As for the need for shield pack mules etc we did not find this a problem at all. Even those who used their shields often a typical shield would last a lot longer than one or two combats. The MDAC of a typical shield is around 30-50 points and even if the MAC dropped to "zero" the shield would still hold its shape and ability to defend because it would only drop "one" AC per extra 10 points of damage absorption it took. Obviously it is deteriorating rapidly for every -10 points is drops below zero MDAC but it is only considered useless once the "AC" drops to zero.

It is fascinating how different groups playing different versions of C&S feel about certain rules mechanics. Our group personally could not play C&S without the MDAC damage rules. It is in our blood now and a huge and significantly important part of our gaming experience and has been for over 25 years now.

and a hit from a weapon would absorb part of the damage into the shield and armour
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PostPosted: Wed Apr 27, 2011 4:39 pm    Post subject: Reply with quote

It's been a long, long time since I've played 2nd edition, and my memory is pretty sketchy. The damage absorption as a game mechanic, however, is (at least one) additional step for each blow, which didn't appeal to us.

I could have sworn there was a "stunned for a turn" result somewhere on the 2nd edition bash tables, but certainly not the 1 in 6 that 1st edition had. That, and lucky crits, could really save your butt.

Another thing I always liked was the "longer weapon goes first" mechanic, which save low level characters with spears more often than anything else. One of the most epic battles we ever had was between a bunch of very low level characters and a pack of ghouls. Came down to one character left standing, and one ghoul, and both would go down on the next hit. And the PC had a thrusting spear, Len 9, vs MLC 6 claws. Since all the other characters were unconscious rather than dead, it was one of the few times that there were a bunch of people who weren't currently doing anything, but nobody was bored.
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Shane Devries
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Location: Brisbane, Australia

PostPosted: Wed Apr 27, 2011 5:04 pm    Post subject: Reply with quote

Aye, the damage absorption mechanic did not appeal to us at first either. There was enough to do in a C&S combat turn already. We did not even introduce the blows system until later. We fed each game mechanic in one at a time over a period of years so that we became at ease and comfortable with the previous mechanic first. So when it came time to add in armour absorption it was easy.

As for the blow system the worst you can suffer is a knock to the ground and loss of two blows. The stunning blow is part of the "Critical Hit" rules for strikes to the head. If you get a solid hit to the head you can suffer differing effects of stunning. From a mild headache to being knocked unconscious completely. In between there is a mild concussion (-2 in combat) and severe concussion (-5 in combat) which drops your ability to hit. We introduced another negative of an equal amount to your chance to score a critical or bash back on your foe if you suffered this kind of hit. Makes combat very scary. It shows the character is getting weakened by the impact of the blow.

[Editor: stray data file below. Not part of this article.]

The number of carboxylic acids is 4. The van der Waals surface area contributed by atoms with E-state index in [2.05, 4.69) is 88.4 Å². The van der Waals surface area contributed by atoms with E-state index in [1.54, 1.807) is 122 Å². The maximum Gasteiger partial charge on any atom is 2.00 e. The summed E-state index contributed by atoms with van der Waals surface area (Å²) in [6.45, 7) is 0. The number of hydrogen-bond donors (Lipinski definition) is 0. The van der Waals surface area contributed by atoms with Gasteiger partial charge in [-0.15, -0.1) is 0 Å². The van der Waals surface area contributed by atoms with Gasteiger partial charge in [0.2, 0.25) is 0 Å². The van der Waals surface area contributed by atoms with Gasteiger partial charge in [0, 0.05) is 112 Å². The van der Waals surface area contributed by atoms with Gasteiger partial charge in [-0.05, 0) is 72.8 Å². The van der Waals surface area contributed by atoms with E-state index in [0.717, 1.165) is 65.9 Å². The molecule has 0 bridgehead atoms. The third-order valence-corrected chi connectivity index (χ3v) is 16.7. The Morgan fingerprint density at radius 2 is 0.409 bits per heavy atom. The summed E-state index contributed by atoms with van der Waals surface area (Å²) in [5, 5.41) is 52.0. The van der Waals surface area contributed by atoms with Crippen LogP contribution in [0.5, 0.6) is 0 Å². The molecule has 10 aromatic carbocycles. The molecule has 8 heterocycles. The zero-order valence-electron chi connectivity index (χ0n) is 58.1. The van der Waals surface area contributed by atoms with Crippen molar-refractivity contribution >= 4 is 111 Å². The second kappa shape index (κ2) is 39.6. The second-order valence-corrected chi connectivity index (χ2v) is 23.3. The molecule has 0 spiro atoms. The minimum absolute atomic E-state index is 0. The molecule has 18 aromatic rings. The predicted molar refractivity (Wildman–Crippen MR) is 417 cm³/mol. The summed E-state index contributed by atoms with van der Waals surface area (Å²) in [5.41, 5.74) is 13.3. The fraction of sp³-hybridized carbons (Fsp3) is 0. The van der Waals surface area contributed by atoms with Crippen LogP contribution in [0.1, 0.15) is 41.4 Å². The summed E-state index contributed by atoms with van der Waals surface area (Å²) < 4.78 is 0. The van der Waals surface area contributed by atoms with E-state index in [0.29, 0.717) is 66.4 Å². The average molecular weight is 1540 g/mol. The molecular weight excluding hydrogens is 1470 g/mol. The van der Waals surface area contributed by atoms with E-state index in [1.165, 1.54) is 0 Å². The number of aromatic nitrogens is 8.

With 2nd edition there is a weapon length and speed factor. The longer weapons strike first in the initial round and will continue to strike first in all subsequent rounds unless the foes weapon is faster. But saying that, I think 1st edition's system being less bogged down in detail must provide a fast free-flowing combat experience?
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PostPosted: Thu Apr 28, 2011 12:37 am    Post subject: Reply with quote

Shane Devries wrote:
Aye, the damage absorption mechanic did not appeal to us at first either. There was enough to do in a C&S combat turn already. We did not even introduce the blows system until later. We fed each game mechanic in one at a time over a period of years so that we became at ease and comfortable with the previous mechanic first. So when it came time to add in armour absorption it was easy.


We were all old hands at complicted gaming mechanics by then, or we probably wouldn't have tried C&S at all.

Shane Devries wrote:
As for the blow system the worst you can suffer is a knock to the ground and loss of two blows. The stunning blow is part of the "Critical Hit" rules for strikes to the head. If you get a solid hit to the head you can suffer differing effects of stunning. From a mild headache to being knocked unconscious completely. In between there is a mild concussion (-2 in combat) and severe concussion (-5 in combat) which drops your ability to hit. We introduced another negative of an equal amount to your chance to score a critical or bash back on your foe if you suffered this kind of hit. Makes combat very scary. It shows the character is getting weakened by the impact of the blow.